|Member of the U.S. House of Representatives|
from New York's 7th district
March 4, 1793 - March 3, 1801
|Killian K. Van Rensselaer|
|Born||July 13, 1739|
Albany, Province of New York, British America
|Died||January 6, 1814 (aged 74)|
Schenectady, New York, U.S.
|Spouse(s)||Elizabeth (Elisabet) Vischer|
Henry Glen (July 13, 1739 - January 6, 1814) was a merchant, military officer and politician who served as a Federalist in the United States House of Representatives during the years immediately following the adoption of the United States Constitution.
Henry Glen was born in Albany in the Province of New York on July 13, 1739, to Jacob Glen and Elizabeth Cuyler. His sister, Janet (Jannetje), was the wife of Abraham Cuyler, who was the Mayor of Albany from 1770 until 1776 when he was banished for Tory leanings and settled in Canada. His brothers included Johannes (John) Glen and Jacobus (Jacob) Teller Glen.Glens Falls was named for Johannes, and Glenville was named for their ancestor, Sander Leendertse Glen, also known as Alexander Lindsay Glen.
Henry's middle name was Jacob, and his names in Dutch were "Hendrick" (the Dutch version of Henry) and "Jacobse" or "Jacobus." He grew up in the Dutch culture of Albany and Schenectady, and his name often appears in records in English, in Dutch, or in a combination of both languages. In addition, his name is sometimes recorded with his middle name, without his middle name, and with spelling variants, including "Hendrik" and "Hendrick." His last name also sometimes appears in written records as "Glenn."
Glen became a merchant and was successful in the Indian Trade and land speculation, operating a company in partnership with his brother Johannes and Jacobus Teller. He was an early white settler of Schenectady, and was appointed Town Clerk in 1767. He held this post until 1809.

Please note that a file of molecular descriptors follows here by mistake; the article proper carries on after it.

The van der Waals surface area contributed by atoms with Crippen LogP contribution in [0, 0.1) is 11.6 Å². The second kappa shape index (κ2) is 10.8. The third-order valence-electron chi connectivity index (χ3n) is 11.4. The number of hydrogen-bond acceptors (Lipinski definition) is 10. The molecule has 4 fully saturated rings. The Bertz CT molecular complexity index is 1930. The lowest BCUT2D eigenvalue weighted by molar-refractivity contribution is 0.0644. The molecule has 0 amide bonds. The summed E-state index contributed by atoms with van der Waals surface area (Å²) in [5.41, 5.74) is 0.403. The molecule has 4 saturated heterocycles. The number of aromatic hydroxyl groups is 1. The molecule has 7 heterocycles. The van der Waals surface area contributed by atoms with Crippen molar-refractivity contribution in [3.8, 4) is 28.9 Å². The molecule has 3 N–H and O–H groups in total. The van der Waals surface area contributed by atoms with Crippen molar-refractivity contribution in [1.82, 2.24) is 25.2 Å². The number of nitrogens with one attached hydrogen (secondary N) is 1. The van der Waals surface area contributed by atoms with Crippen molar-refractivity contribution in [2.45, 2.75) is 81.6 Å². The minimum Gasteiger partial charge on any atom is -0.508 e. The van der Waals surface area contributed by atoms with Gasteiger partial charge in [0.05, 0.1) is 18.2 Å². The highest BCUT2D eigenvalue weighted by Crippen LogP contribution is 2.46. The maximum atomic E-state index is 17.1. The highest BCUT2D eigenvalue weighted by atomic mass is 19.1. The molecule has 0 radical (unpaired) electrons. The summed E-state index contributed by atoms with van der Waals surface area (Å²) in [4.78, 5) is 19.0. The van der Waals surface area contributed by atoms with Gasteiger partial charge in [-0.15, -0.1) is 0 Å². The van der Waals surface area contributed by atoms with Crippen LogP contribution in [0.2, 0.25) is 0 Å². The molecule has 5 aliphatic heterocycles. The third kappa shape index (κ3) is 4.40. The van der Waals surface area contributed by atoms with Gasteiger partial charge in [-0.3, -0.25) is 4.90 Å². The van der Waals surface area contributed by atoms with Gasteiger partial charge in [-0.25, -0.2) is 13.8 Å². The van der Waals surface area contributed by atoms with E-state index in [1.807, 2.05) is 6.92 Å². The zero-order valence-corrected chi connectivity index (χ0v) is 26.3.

At the start of the American Revolution, Glen was appointed commander of the 2nd Company of Schenectady Militia, with the rank of captain. Glen also served as a member of Schenectady's Committee of Safety. In addition, he was elected to the New York Provincial Congress.
Glen was later appointed a Continental Army Assistant Deputy Quartermaster General with the rank of major. He then advanced to deputy quartermaster general, and attained the rank of colonel. Quartermasters were responsible for procuring food, horses, wagons, weapons, ammunition, uniforms, tents and other materiel and arranging for them to be distributed to the Infantry, Cavalry and Artillery units.
During the Revolution, Glen also served as one of New York's three Commissioners of Indian Affairs, and was one of the commission's executive agents. The Commissioners of Indian Affairs were responsible for negotiating with the nations of upstate New York in an effort to end their support for the British, and possibly begin to support the Patriot cause.
In 1792, he was a successful candidate for election to the United States House of Representatives. He served four terms, beginning with the Third and through the Sixth Congresses, serving from March 4, 1793, to March 3, 1801. He was not a candidate for reelection in 1800, and was succeeded by Killian K. Van Rensselaer.
In 1810, Glen returned to the New York Assembly and served one term.
Glen died in Schenectady on January 6, 1814. He is presumed to have originally been interred in Schenectady's First Dutch Churchyard. The remains at this site were later moved to Vale Cemetery, presumably including Glen's. Not all the gravestones from Schenectady's first cemeteries were transported to Vale Cemetery, so the exact location of his grave is not known.